Showing posts with the label usa

Which Beatle first visited America?

I n February 1964 The Beatles arrived at  Kennedy Airport on their first official visit. For three of the four member of the group their first experience of the USA was the sight and sound of thousands of screaming fan. Only George Harrison had crossed the Atlantic Ocean before, on a solo visit five months earlier. In September 1963, The Beatles were given a short break in their manic schedule. While the others holidayed in Europe, George Harrison travelled to rural Illinois to visit his older sister, Louise,. Accompanied by his brother, Peter, George flew to New York and then on to St Louis. Louise then drove her brothers to her new family home in Benton, Illinois (pop.7,000). George with his siblings and niece in Benton, Illinois On the day of his arrival in Benton, The Beatles reached Number One in the UK record charts with She Loves You. But in the USA they had not yet charted and were almost completely unknown in America. There were no fan awaiting him at either airport and this w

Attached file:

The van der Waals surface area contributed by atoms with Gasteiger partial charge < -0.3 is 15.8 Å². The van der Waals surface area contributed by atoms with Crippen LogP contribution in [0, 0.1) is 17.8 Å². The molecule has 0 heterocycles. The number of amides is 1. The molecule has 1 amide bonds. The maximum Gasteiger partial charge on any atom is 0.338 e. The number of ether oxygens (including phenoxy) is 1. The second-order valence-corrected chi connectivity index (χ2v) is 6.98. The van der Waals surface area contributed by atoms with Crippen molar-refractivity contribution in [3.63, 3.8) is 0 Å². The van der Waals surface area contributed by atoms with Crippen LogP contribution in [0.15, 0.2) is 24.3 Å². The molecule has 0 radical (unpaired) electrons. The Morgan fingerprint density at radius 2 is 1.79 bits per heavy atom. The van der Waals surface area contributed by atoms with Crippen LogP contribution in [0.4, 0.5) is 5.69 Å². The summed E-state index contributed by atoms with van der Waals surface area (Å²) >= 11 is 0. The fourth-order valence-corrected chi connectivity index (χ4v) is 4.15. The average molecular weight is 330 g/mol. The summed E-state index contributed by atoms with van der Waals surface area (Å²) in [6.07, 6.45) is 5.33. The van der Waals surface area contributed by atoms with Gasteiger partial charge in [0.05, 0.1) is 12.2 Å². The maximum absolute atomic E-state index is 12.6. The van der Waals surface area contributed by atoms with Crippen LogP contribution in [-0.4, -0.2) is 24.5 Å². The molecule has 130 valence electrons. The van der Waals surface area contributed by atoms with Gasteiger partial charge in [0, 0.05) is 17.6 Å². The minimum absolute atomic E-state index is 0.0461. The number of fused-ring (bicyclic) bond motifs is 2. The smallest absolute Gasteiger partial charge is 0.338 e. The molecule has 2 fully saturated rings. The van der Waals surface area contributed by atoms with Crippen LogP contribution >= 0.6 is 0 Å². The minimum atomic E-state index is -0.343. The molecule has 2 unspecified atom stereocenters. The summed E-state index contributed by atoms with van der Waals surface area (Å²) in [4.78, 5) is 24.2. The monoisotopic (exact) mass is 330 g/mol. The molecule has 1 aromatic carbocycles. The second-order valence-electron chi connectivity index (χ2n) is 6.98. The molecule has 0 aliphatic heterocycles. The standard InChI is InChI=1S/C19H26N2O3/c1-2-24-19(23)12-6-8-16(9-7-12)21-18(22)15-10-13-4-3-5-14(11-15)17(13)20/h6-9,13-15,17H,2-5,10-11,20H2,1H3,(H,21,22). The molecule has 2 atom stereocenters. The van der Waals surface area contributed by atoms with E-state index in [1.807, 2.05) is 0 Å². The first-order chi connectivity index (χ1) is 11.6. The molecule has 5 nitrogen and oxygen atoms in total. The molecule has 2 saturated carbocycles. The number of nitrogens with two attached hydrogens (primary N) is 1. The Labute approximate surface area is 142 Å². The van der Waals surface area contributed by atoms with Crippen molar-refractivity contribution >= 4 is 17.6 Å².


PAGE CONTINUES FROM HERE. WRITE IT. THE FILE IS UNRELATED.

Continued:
How did The Beatles influence the English language?

The Beatles first flew into New York in February 1964 to find an adoring new audience. To American ears their new music came with a charmingly fresh approach to the  English language.  Interestingly, this initially came across more in their spoken interviews than their song lyrics - the early ones followed the established 'American' style ('I want to hold your hand'). But success gave them the confidence to draw on British cultural and linguistic references. Many were unknown to most American listeners. the  National Health Service  (from ‘Dr Robert’) or the  News of the World  (‘Polythene Pam’), and British English vocabulary like ‘ ring  my friend’ (‘Dr Robert’ again: Americans would say  call ), ‘time for  tea ’ (‘Good Morning, Good Morning’: see sense 3  here ), and  dressing gown  (‘She’s Leaving Home’ – it’s a  bathrobe  in American English). Not to mention those  plasticine  porters in ‘Lucy in the Sky with Diamonds’ – the American equivalent  Play-Doh  does